The History of the CPU: The Evolution of Modern Processors

The History of the CPU: The Evolution of Modern Processors
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The First Giants

In the infancy of computing, everything was large. Engineers were just beginning to figure out how to use electronics to manipulate data, and the rewards of miniaturization were a long ways off. ENIAC, the first computer ever created, contained over 17,000 vacuum tubes. It consumed over 150 kilowatts of power and weighed as much as fifteen large cars. It was, in other words, monstrous.

In those days, the idea of a central processing unit did not exist as we know it today. The main reason for this was that the scope of computers were simply not large enough to define the functions of a central processing unit from the rest of the computer. ENIAC used punch cards to store data. There was no long term memory, video output, or sound output. ENIAC itself was something akin to a gigantic CPU being sitting in a room.

The First Modern Designs

The first modern CPU was built under a name that everyone today recognizes - Intel. The Intel 4004 microprocessor, which was built at the request of calculator manufacturer Busicom, was remarkable because it was the first general-purpose CPU created which could be programed to perform various calculations based on data programmed into its on-board memory. Previously, microprocessors could only perform certain pre-defined tasks.

While the Intel 4004 is widely considered the first, various projects were also underway at the same time. Texas Instruments and General Instrument, two other calculator manufacturers, also created programmable microprocessors and debuted products based on them in the early 1970s. These products were further refined during the mid 1970s, resulting in the debut of more powerful early CPUs like the Intel 8008.

x86 Arrives

In 1978 Intel released the Intel 8086. It was released under some pressure, as competitors were already pushing out 16-bit design and some 32-bit designs were right around the corner. At the time Intel had no 16-bit processor.

In order to give itself an edge, Intel released the 8086 as compatible with programs written for its earlier 8-bit processors. This was the beginning of the x86 instruction set architecture. It impressed IBM, who decided to use the 8088 (a variant of the 8086) as the processor in the first IBM PC.

This wasn’t enough to get Intel out of the woods. In this area of history Intel was still just another player, one among many companies in the new business of making CPUs. Companies like National Semiconductor, Motorola, and even AT&T had their own processor designs which performed as well or better. Early Apples, for example, used a Motorola processor. This pressured Intel to continue making backwards compatible processors including the 32-bit 80186, 80286, and 80386 processors which arrived in the early 1980s. This backward compatibility formed the x86 instruction set architecture.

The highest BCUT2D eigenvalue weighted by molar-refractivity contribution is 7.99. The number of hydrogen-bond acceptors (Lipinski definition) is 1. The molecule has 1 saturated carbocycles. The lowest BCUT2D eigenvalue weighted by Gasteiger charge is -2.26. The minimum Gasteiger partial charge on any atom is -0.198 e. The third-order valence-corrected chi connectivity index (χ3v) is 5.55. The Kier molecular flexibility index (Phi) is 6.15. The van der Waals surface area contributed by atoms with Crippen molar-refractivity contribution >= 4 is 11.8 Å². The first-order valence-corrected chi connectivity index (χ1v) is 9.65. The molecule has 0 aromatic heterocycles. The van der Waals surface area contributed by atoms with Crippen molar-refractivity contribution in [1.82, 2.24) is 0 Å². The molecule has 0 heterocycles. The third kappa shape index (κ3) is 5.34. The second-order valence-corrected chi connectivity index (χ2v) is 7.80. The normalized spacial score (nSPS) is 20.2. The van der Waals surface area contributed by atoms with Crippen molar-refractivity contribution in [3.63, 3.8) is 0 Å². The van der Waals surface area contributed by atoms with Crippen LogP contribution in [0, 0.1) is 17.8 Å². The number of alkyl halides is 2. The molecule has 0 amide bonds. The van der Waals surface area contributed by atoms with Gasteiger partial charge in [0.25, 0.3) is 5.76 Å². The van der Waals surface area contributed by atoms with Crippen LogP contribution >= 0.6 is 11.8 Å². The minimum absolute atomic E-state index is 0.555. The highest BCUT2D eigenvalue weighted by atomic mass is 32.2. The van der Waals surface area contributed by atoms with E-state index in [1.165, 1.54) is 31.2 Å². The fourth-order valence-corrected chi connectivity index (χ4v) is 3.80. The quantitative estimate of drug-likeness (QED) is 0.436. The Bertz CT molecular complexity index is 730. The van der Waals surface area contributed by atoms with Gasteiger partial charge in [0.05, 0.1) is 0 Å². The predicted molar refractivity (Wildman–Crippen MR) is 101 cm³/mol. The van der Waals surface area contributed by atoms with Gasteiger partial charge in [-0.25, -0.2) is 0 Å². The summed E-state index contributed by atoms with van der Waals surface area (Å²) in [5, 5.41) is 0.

Through the late 1980s and the early 1990s Intel gradually became the processor of choice. The adoption of the x86 instruction set architecture started a snowball effect which eventually lead to all modern CPUs in personal computers being x86 based, as well as many processor in other devices. Having a set standard for programming CPUs made it easier for programmers to make software and for consumers to make informed choices.

Intel Challenged by AMD

The 1990s were largely a period where competition consisted of increasing clock speeds and larger cache sizes. During the late 1990s Intel was seriously challenged by AMD, and indeed AMD delivered some processors, like the K6, which performed better than Intel’s processors in many situations.

It was not until 2005, however, that processors began to change drastically from the formula of ever-higher clock speeds which reigned during the 1990s. In 2005 Intel and AMD both released dual-core processor designs. Intel released the Pentium D, and AMD released the Athlon X2.

Since 2005, CPU design has taken a rather abrupt and dramatic turn. Intel and AMD now both offer native quad-core CPU designs, and both have plans of offering six-core processor designs as early as mid-2010.

The Near Future

AMD’s Fusion concept is an example of where the future of the CPU is headed

It is clear that the future of the CPU is parallel processing. After decades of existence as a single unit meant to perform a single task and then begin another, modern CPUs are departing significantly and instead focusing on performance under multi-threaded work loads. Increased integration with GPU design is also becoming a focus, and Intel, Nvida, and AMD are all working in that direction. As a result, the history of the CPU can be expected to further evolve in the next decade.